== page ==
Chapter 23 - Chapter 23 MULTIMODAL THERAPY An example of...

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Chapter 23 MULTIMODAL THERAPY An example of technical eclecticism, multimodal therapy was developed primarily by Arnold Lazarus. He provided the groundwork for this approach in Multimodal Behavior Therapy ( 1976 ) and The Practice of Multimodal Therapy ( 1981 ) and continues to develop this treatment system. Arnold Lazarus Arnold Lazarus was born in Johannesburg, South Africa in 1932, the youngest of four children. He received a Ph.D. in clinical psychology in 1960 from the University of the Witwaterstrand in Johannesburg. At the invitation of Albert Bandura, a well-known social learning theorist, Lazarus, accompanied by his wife and two children, joined the faculty at Stanford University in 1963. He also studied with Joseph Wolpe, another pioneer in behavior therapy. (The contributions of Wolpe and Bandura are discussed in chapter 19 .) Although Lazarus’s early work reflected his training in behavior therapy, he soon recognized the limitations of that approach and began to incorporate cognitive and other strategies into his work. Suggesting that clinicians take a broad view of people and ways to help, Lazarus advocates technical eclecticism which draws on many theories and strategies to match treatment to client and problem. Lazarus’s contribution to eclectic therapy is only one of many ways in which he has broken new ground. He recently challenged traditional client-clinician boundaries by suggesting that clinicians can be more helpful to some clients if they modify those boundaries, perhaps by playing tennis or having lunch with clients. A former boxer, Lazarus’s feisty spirit and outspoken behavior are reflected in his innovative ideas. Lazarus served on the faculties of Stanford University, Temple University Medical School, and Yale University and now is a Distinguished Professor Emeritus at Rutgers University (Lazarus, 1997 ). He has written more than 200 articles and 16 books, most on multimodal therapy. Lazarus has received many awards, including the Distinguished Psychologist Award from the American Psychological Association. He is widely recognized as the leading proponent of technical eclecticism. Theory and Practice of Multimodal Therapy According to Lazarus ( 1985 ), “Human disquietude is multileveled and multilayered…. few, if any, problems have a single cause or unitary ‘cure’” (p. 2). Consequently, treatment needs to be flexible and versatile, drawing on a variety of approaches. For Lazarus, technical eclecticism is the ideal way to plan such a treatment. In describing technical eclecticism, Lazarus and Beutler ( 1993 ) wrote, “Technical eclectics select procedures from different sources without necessarily subscribing to the theories that spawned them; they work within a preferred theory but recognize that few techniques are inevitably wedded to any theory. Hence, they borrow techniques from other orientations based on the proven worth of these procedures” (p. 384). The ability to address client concerns from multiple vantage points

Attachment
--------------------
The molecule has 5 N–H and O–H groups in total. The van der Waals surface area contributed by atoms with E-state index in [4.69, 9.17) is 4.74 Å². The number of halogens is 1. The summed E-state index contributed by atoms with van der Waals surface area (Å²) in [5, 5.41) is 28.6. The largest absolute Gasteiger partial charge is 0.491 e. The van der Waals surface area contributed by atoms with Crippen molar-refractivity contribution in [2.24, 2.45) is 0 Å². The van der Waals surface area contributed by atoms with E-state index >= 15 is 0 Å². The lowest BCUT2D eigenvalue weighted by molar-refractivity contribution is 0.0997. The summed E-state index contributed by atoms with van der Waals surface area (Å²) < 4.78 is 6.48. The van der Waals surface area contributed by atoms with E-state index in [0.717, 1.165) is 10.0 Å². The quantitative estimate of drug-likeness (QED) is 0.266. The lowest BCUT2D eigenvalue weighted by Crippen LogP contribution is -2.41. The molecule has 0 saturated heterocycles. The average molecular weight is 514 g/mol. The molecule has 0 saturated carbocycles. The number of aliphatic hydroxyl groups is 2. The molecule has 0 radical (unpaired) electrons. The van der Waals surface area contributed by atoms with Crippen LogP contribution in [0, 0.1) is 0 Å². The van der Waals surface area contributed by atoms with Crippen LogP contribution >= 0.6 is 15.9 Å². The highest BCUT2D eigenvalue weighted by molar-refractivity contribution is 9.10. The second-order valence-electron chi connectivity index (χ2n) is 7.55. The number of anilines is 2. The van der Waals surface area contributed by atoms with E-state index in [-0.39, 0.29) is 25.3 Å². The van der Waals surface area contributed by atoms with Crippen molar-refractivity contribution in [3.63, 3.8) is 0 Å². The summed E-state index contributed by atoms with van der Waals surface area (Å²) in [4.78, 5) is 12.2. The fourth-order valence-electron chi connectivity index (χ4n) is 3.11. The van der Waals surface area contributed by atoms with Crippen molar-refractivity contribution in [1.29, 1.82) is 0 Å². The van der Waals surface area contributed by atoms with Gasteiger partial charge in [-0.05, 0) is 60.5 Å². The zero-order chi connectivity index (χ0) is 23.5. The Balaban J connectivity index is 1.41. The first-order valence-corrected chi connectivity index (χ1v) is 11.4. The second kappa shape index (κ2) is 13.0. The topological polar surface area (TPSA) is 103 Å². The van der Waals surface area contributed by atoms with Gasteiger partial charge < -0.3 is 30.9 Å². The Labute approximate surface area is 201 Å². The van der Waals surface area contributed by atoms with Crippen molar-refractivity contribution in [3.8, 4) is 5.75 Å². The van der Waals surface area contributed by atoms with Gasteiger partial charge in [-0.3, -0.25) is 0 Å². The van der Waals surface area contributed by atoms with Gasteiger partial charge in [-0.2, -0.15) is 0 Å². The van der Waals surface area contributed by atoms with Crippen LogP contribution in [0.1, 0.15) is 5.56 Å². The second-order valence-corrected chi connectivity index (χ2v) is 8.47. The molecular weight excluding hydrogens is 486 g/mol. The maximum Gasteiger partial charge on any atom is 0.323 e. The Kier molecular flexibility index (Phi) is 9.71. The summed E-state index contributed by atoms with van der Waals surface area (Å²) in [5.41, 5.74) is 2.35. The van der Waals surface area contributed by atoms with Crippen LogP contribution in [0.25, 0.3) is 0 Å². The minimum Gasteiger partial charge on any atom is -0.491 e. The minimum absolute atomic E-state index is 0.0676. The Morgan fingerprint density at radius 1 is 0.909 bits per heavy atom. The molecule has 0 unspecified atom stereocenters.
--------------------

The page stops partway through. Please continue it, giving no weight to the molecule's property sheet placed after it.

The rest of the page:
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This note was uploaded on 04/25/2010 for the course PSYCHOLOGY PSY400 taught by Professor Rosaliewood during the Spring '10 term at Argosy University.

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Chapter 23 - Chapter 23 MULTIMODAL THERAPY An example of...

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